In the future, the Council should ensure that it records the reasons for key decisions, particularly where those decisions differ from advice it has received. The Council told us that, since these events, it has taken steps to improve the transparency of decision-making, including keeping fuller minutes of key discussions and decisions.

Management of conflicts of interest

A concern was raised with us about a potential conflict of interest because four of the councillors involved in the decisions are Masterton Trust Lands Trust trustees.

From the information the Council provided, we see that it took steps to manage the potential conflicts of interest by:

  • identifying the potential conflict between the four councillors’ roles as councillors and as trustees of Masterton Trust Lands Trust;
  • obtaining legal advice about the four councillors participating in decisions relating to the preferred location and participating in the Council’s 2021-31 long-term plan deliberations; and
  • putting in place processes to ensure that the four councillors do not receive, or have access to, relevant commercially sensitive information.

We understand that the four councillors considered their position and decided:

  • not to participate in the Council’s decisions on 16 December 2020 relating to the preferred location of the civic facility; and
  • to participate in the Council’s 2021-31 long-term plan deliberations because they considered the discussion was about the project’s cost and funding, rather than the location of the civic facility.


Deciding on whether an elected member has a conflict of interest and – if so – how to manage it is rarely straightforward. An elected member with a potential conflict of interest needs to weigh up a complex mix of competing concerns. Unless there is a clear financial interest, they will need to decide for themselves whether it is appropriate to take part in a council decision.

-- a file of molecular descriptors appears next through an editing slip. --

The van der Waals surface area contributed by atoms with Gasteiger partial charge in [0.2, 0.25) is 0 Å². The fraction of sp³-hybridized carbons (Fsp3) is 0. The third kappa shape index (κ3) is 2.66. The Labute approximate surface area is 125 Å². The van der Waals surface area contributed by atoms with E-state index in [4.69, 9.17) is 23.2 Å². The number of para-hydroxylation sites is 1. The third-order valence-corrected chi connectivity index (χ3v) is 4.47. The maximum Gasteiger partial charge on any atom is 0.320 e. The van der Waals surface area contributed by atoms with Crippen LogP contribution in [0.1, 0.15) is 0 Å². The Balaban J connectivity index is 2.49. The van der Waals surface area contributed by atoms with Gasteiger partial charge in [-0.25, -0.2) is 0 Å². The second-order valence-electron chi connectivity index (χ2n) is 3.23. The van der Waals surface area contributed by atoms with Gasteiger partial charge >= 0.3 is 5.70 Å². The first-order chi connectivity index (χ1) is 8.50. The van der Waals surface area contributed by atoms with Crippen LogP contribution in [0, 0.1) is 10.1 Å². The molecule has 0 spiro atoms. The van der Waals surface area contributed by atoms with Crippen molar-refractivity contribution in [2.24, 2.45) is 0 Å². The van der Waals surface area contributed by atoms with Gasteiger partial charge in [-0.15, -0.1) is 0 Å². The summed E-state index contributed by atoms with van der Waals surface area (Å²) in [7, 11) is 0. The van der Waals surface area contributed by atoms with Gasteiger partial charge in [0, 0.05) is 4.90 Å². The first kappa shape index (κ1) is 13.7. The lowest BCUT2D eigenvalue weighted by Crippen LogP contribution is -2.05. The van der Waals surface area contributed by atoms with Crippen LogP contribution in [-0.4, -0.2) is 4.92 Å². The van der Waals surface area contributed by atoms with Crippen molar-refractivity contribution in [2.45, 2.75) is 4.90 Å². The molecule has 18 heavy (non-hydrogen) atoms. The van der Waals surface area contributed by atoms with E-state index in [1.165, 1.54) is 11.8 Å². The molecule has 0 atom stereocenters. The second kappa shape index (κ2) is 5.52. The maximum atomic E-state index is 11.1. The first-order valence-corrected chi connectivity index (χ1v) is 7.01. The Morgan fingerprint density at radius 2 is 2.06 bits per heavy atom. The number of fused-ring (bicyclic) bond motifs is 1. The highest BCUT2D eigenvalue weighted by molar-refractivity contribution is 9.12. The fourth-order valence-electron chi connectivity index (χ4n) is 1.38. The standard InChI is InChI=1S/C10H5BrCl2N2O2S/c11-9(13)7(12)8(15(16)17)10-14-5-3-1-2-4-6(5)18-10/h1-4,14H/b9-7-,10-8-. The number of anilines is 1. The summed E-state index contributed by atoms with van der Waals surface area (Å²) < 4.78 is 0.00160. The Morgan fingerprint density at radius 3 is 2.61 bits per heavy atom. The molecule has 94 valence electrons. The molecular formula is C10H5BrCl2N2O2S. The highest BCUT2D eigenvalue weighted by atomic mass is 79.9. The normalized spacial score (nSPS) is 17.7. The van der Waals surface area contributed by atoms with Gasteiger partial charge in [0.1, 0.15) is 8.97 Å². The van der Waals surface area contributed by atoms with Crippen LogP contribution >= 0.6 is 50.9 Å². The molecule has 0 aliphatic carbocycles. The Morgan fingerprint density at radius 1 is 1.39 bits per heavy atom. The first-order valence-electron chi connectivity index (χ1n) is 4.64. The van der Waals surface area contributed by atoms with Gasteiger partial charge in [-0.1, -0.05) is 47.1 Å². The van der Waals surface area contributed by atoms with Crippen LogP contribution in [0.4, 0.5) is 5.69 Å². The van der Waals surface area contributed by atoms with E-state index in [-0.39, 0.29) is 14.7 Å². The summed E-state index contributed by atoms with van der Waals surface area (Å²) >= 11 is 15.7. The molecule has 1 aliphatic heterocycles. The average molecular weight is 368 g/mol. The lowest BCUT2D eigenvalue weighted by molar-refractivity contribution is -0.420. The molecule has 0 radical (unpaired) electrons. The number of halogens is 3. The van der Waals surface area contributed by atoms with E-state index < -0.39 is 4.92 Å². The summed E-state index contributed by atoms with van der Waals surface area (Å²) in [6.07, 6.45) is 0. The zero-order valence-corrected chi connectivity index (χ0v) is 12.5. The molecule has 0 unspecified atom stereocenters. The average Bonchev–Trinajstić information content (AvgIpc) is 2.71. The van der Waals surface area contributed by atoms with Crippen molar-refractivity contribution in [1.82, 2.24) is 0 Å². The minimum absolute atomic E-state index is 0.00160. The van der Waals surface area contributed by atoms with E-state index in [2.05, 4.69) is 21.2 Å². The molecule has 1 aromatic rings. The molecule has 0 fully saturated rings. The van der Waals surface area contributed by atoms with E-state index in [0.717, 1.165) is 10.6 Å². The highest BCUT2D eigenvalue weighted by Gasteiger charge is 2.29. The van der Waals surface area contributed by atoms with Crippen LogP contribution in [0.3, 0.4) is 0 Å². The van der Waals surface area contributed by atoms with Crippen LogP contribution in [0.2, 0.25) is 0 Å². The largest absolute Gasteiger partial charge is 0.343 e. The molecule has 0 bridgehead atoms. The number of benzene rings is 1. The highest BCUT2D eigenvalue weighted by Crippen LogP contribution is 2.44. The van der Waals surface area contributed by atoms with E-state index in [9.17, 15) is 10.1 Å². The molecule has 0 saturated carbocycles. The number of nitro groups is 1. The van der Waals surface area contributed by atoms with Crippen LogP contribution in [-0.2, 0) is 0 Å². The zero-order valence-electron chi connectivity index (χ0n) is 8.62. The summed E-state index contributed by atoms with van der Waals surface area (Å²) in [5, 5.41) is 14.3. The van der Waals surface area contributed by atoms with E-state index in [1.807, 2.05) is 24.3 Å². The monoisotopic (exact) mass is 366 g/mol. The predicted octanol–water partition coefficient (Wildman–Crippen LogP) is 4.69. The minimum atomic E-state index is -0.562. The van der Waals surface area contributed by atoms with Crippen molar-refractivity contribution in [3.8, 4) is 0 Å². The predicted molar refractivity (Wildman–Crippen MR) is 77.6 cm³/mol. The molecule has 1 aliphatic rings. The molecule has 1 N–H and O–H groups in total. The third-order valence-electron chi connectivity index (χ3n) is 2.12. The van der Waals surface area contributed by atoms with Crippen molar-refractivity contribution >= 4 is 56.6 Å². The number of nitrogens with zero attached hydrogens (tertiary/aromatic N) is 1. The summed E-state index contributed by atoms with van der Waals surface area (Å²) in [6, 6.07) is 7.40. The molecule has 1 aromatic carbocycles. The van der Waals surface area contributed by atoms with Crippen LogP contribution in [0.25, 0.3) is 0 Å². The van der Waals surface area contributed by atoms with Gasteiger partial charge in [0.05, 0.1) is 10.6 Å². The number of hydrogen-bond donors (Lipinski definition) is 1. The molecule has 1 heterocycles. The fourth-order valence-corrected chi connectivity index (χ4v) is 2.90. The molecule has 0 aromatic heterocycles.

In this case, the Council appears to have had processes in place to identify conflicts of interest. It took advice about the best way to manage the conflicts of interest it had identified and considered that advice. Those steps were reasonable and appropriate.

However, the councillors’ decision to participate in some civic facility decisions and not others had the potential to be confusing to the public or those wanting to understand the process. On this point, we note that the councillors did not formally record their interest and their decision to participate in the minutes for the Council’s 2021-31 long-term plan deliberations (although their interests and their decision to participate were recorded in email correspondence between elected members).

As we say in our conflicts of interest guidance, the public needs to have confidence that decisions involving activities carried out in the public interest or paid for using public funds are made impartially, for the right reasons, and not influenced by personal interests or ulterior motives. Formally recording interests and how any conflicts between those interests will be managed supports trust and confidence in the Council’s decision-making process. It also gives reassurance that elected members are acting in the interests of the community.

The Council has told us that:

  • declarations of conflicts and decisions to participate in discussions are now clearly made and documented; and
  • conflict of interest declarations and discussions occur in the public part of meetings, which are live streamed and available to the public for future reference.

We also understand that the Council intends to carry out conflicts of interest training for elected members and staff. As part of that training, or separately, we encourage elected members and staff to familiarise themselves with our conflicts of interest resources, including our guidance on the Local Authorities (Members’ Interests) Act 1968.

Concluding comments and next steps

Given the significance of the civic facility project to the Council, our appointed auditor will take an ongoing interest in the project. Because of the public interest in this matter, we also intend to publish this letter on our website.

We thank staff from the Council for their assistance with this matter.

Nāku noa, nā

David Lemmon
Manager, Inquiries

1: For clarity, we use the term “civic facility” throughout this letter. However, we note the scope of the project has changed over time, and the terminology has changed as a result. We understand during earlier stages of the project it was referred to as the “events centre” or “civic centre” project.

2: The Council issued a press release on 23 May 2022 noting the estimated costs for the project have now increased and in light of that increase Council has decided to review the project, with next steps to be determined after the local government elections in October 2022: see Masterton District Council (23 May 2022), “New Council to decide next steps on Civic Facility project – Masterton District Council” at

3: We understand that the Council has since decided not to use the Masterton Trust Lands Trust site for the civic facility. See RNZ (3 March 2022), “Civic centre: Masterton council ditches land purchase efforts” at

4: The Steering Group was made of three elected members, an iwi representative, and Council staff.

5: See Masterton District Council (29 August 2019), “Town Hall options released” at